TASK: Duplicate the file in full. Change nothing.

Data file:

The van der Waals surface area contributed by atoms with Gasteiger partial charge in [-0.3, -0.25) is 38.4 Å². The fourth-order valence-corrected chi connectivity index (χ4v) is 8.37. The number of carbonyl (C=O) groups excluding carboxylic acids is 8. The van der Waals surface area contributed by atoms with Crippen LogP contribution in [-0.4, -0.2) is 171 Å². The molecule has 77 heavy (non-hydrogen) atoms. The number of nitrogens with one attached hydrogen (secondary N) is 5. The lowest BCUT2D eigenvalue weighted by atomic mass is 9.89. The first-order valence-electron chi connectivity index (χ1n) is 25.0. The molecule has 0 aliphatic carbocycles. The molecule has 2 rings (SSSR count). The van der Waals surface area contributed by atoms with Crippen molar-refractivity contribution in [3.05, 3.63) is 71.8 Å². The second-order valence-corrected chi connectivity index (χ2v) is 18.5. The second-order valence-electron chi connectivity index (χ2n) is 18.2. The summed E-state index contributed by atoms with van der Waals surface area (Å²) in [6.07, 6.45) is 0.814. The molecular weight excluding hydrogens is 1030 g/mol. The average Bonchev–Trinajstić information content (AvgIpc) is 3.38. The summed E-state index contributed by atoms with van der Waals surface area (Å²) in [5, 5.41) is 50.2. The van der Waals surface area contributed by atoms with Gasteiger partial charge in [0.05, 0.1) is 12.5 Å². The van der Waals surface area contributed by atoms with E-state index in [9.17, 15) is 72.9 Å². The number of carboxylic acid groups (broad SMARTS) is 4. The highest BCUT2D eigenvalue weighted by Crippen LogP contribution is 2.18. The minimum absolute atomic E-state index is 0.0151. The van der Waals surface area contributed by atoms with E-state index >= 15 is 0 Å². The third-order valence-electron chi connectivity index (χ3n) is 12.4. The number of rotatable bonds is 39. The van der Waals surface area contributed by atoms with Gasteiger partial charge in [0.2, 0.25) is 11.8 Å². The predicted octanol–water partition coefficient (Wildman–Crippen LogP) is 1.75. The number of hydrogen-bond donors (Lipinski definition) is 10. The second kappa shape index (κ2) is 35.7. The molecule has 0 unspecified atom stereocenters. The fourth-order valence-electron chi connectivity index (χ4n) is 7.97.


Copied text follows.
The van der Waals surface area contributed by atoms with Gasteiger partial charge in [-0.3, -0.25) is 38.4 Å². The fourth-order valence-corrected chi connectivity index (χ4v) is 8.37. The number of carbonyl (C=O) groups excluding carboxylic acids is 8. The van der Waals surface area contributed by atoms with Crippen LogP contribution in [-0.4, -0.2) is 171 Å². The molecule has 77 heavy (non-hydrogen) atoms. The number of nitrogens with one attached hydrogen (secondary N) is 5. The lowest BCUT2D eigenvalue weighted by atomic mass is 9.89. The first-order valence-electron chi connectivity index (χ1n) is 25.0. The molecule has 0 aliphatic carbocycles. The molecule has 2 rings (SSSR count). The van der Waals surface area contributed by atoms with Crippen molar-refractivity contribution in [3.05, 3.63) is 71.8 Å². The second-order valence-corrected chi connectivity index (χ2v) is 18.5. The second-order valence-electron chi connectivity index (χ2n) is 18.2. The summed E-state index contributed by atoms with van der Waals surface area (Å²) in [6.07, 6.45) is 0.814. The molecular weight excluding hydrogens is 1030 g/mol. The average Bonchev–Trinajstić information content (AvgIpc) is 3.38. The summed E-state index contributed by atoms with van der Waals surface area (Å²) in [5, 5.41) is 50.2. The van der Waals surface area contributed by atoms with Gasteiger partial charge in [0.05, 0.1) is 12.5 Å². The van der Waals surface area contributed by atoms with E-state index in [9.17, 15) is 72.9 Å². The number of carboxylic acid groups (broad SMARTS) is 4. The highest BCUT2D eigenvalue weighted by Crippen LogP contribution is 2.18. The minimum absolute atomic E-state index is 0.0151. The van der Waals surface area contributed by atoms with E-state index >= 15 is 0 Å². The third-order valence-electron chi connectivity index (χ3n) is 12.4. The number of rotatable bonds is 39. The van der Waals surface area contributed by atoms with Gasteiger partial charge in [0.2, 0.25) is 11.8 Å². The predicted octanol–water partition coefficient (Wildman–Crippen LogP) is 1.75. The number of hydrogen-bond donors (Lipinski definition) is 10. The second kappa shape index (κ2) is 35.7. The molecule has 0 unspecified atom stereocenters. The fourth-order valence-electron chi connectivity index (χ4n) is 7.97.